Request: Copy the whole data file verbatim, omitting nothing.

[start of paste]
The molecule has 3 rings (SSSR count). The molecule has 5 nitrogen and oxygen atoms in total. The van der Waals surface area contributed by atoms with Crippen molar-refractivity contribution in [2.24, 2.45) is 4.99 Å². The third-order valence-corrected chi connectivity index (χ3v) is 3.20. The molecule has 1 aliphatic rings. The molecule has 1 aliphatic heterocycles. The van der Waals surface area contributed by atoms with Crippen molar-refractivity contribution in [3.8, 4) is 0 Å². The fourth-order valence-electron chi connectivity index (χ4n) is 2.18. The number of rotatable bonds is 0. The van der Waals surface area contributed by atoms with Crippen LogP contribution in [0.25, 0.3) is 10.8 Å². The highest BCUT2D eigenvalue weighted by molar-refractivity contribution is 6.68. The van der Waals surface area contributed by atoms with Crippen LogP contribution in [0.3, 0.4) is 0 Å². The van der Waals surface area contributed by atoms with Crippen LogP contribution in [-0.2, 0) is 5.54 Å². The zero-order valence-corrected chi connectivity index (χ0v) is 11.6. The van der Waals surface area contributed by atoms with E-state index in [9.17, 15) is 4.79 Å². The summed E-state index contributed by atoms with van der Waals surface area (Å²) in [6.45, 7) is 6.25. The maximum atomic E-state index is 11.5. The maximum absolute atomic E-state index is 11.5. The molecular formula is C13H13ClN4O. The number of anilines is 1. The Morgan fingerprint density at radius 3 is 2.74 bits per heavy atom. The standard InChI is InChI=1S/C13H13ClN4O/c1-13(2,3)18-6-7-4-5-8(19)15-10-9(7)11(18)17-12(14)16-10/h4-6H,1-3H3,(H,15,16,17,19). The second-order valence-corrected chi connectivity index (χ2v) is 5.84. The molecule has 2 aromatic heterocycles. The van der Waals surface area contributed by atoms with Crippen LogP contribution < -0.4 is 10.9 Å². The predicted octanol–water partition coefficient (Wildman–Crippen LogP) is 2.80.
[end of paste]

The molecule has 3 rings (SSSR count). The molecule has 5 nitrogen and oxygen atoms in total. The van der Waals surface area contributed by atoms with Crippen molar-refractivity contribution in [2.24, 2.45) is 4.99 Å². The third-order valence-corrected chi connectivity index (χ3v) is 3.20. The molecule has 1 aliphatic rings. The molecule has 1 aliphatic heterocycles. The van der Waals surface area contributed by atoms with Crippen molar-refractivity contribution in [3.8, 4) is 0 Å². The fourth-order valence-electron chi connectivity index (χ4n) is 2.18. The number of rotatable bonds is 0. The van der Waals surface area contributed by atoms with Crippen LogP contribution in [0.25, 0.3) is 10.8 Å². The highest BCUT2D eigenvalue weighted by molar-refractivity contribution is 6.68. The van der Waals surface area contributed by atoms with Crippen LogP contribution in [0.3, 0.4) is 0 Å². The van der Waals surface area contributed by atoms with Crippen LogP contribution in [-0.2, 0) is 5.54 Å². The zero-order valence-corrected chi connectivity index (χ0v) is 11.6. The van der Waals surface area contributed by atoms with E-state index in [9.17, 15) is 4.79 Å². The summed E-state index contributed by atoms with van der Waals surface area (Å²) in [6.45, 7) is 6.25. The maximum atomic E-state index is 11.5. The maximum absolute atomic E-state index is 11.5. The molecular formula is C13H13ClN4O. The number of anilines is 1. The Morgan fingerprint density at radius 3 is 2.74 bits per heavy atom. The standard InChI is InChI=1S/C13H13ClN4O/c1-13(2,3)18-6-7-4-5-8(19)15-10-9(7)11(18)17-12(14)16-10/h4-6H,1-3H3,(H,15,16,17,19). The second-order valence-corrected chi connectivity index (χ2v) is 5.84. The molecule has 2 aromatic heterocycles. The van der Waals surface area contributed by atoms with Crippen LogP contribution < -0.4 is 10.9 Å². The predicted octanol–water partition coefficient (Wildman–Crippen LogP) is 2.80.